Different kinds of tests require different kinds of test-taking strategies. This study guide will provide you with some helpful approaches for objective questions, essay questions, and test problems.

Objective questions

True-false or multiple choice questions appear on objective tests. Since both types of question involve understanding a statement and making a choice in response to it, strategies for answering well are very similar.
  • Look for the central idea of each question. What is the main point?
  • Look for helpful key words like always, never, none, except, most, least. Underline key words if you are allowed to write on the test paper.
  • Try to supply your own answer to a multiple choice question before you look at the alternative closest to your own answer.
  • Mark an answer for every question. You may lose credit by guessing incorrectly, but an unanswered question will cost you credit automatically.
  • If all else fails and you have to guess an answer, then and only then consider this advice:
    • The length of the choices is sometimes a clue. When guessing, pick the long answer - it is easier for instructors to write short wrong answers than long ones.
    • If two choices are very similar, choose neither.
    • If two choices are opposite, choose one of them.
    • The most general alternative is frequently the right answer.
  • Don't change your original answer unless you're completely sure it's wrong.

Essay questions

When you answer an essay question, you're showing how well you can explain and support an idea, not just what you know. Keep the following ideas in mind.
  • Read over all the essay questions before you start to write. Underline key words like define, compare, explain, describe or discuss. Jot down ideas on scratch paper, and then start with the easiest questions first.
  • Think before you write, and try to outline your response. Remember, a good answer:
    • Often starts with a direct response to the question.
    • Mentions the topics or areas which the essay question describes.
    • Provides specific as well as general information.
    • Uses the technical vocabulary of the course.
  • Write legibly. Graders sometimes presume your ignorance if they can't read your writing.
  • Always write something and leave a space at the end so that you can add to your answer.
  • Proofread your essay answers. The few minutes you spend correcting errors in grammar, punctuation, and spelling can improve your grade.

Solving problems

When you work a problem, ask yourself three questions:

  • What are you being asked to find?
  • What do you need to know in order to find this?
  • What are you already given on the problem to help you with your search?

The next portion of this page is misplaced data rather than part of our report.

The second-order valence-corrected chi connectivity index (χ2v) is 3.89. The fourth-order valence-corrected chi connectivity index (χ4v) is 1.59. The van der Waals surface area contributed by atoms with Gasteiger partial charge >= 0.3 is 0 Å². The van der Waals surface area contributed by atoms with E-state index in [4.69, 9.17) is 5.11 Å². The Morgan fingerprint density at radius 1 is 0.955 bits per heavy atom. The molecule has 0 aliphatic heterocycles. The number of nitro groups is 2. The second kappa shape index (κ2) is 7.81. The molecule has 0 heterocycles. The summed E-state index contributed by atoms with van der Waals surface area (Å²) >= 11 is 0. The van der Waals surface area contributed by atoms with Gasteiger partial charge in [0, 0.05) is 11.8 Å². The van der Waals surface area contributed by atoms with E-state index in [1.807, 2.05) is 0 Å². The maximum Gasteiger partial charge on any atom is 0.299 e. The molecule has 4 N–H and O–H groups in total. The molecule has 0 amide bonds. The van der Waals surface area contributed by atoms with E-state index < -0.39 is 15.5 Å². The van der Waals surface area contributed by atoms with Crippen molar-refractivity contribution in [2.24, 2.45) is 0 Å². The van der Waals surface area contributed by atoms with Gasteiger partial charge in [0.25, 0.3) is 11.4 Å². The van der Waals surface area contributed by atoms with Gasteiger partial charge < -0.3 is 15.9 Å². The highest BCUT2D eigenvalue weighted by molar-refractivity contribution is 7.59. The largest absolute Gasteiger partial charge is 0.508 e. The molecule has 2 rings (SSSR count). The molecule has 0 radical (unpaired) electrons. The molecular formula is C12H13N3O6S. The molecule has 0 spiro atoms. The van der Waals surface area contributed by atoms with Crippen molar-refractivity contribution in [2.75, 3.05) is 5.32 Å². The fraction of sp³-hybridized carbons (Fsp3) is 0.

After working through the problem, look back at what it asked you to find. Does your answer cover it? If not, go through the three questions again.

Good problem solvers have these characteristics:
  • Positive attitude. They believe that problems can be solved by careful, persistent (though sometimes lengthy) analysis, not by fast answers based on previous knowledge.
  • Concern for accuracy. They read a problem several times trying to understand it. They review their judgments and conclusions, avoid guessing, and check their work.
  • Methodical planning. They break work into parts and then solve it step by step, starting with the simplest step.
  • Concentration. They use their energy to solve problems by talking to themselves about what they are doing, creating mental pictures, relating the problem to familiar experiences, counting, or drawing pictures.

Tips for Success

Successful students do well on exams because they know what to do before, during, and after the test.

Before the test

  • Attend all classes.
  • Complete all required reading.
  • Organize study time by planning daily, weekly, and major review sessions.
  • Form a study group by looking for five or six other conscientious students. Activities for a study group include making up practice tests, comparing notes, etc.
  • Create study tools such as content maps, flash cards, annotated texts, etc. Predict test questions and test yourself. Recite information aloud. Ask your professor for specific information about the test.
  • Reduce test anxiety by maintaining a balanced schedule including exercise, a healthy diet, and adequate rest. Learn relaxation techniques.
  • Be prepared! Remember, preparing for an objective test is different than preparing for an essay test.

During the test

  • Use time wisely.
  • Read directions and questions carefully.
  • Know the rules. For example, are there time limits, penalties for guessing, etc.? Make an attempt to answer all questions unless there are penalties for guessing.
  • Look for clues. Sometimes answers are hinted at on other test questions.
  • Use different strategies for different types of tests, like essay or objective tests.

After the test

Evaluate your own performance by answering the following questions:

  • Which part of the exam was the easiest? Why?
  • Which part of the exam was the hardest? Why?
  • List activities you completed prior to the exam? (i.e., review lecture notes, self-testing, study groups, etc.)
  • Which of the above activities did you find the most helpful in preparing for the exam?
  • How much time (in hours) did you spend preparing for the exam?
  • Did you feel prepared when you walked into this exam? Why or why not?
  • How might you study differently for the next exam in this course?

 

Last updated: 3/6/2009 11:11:57 AM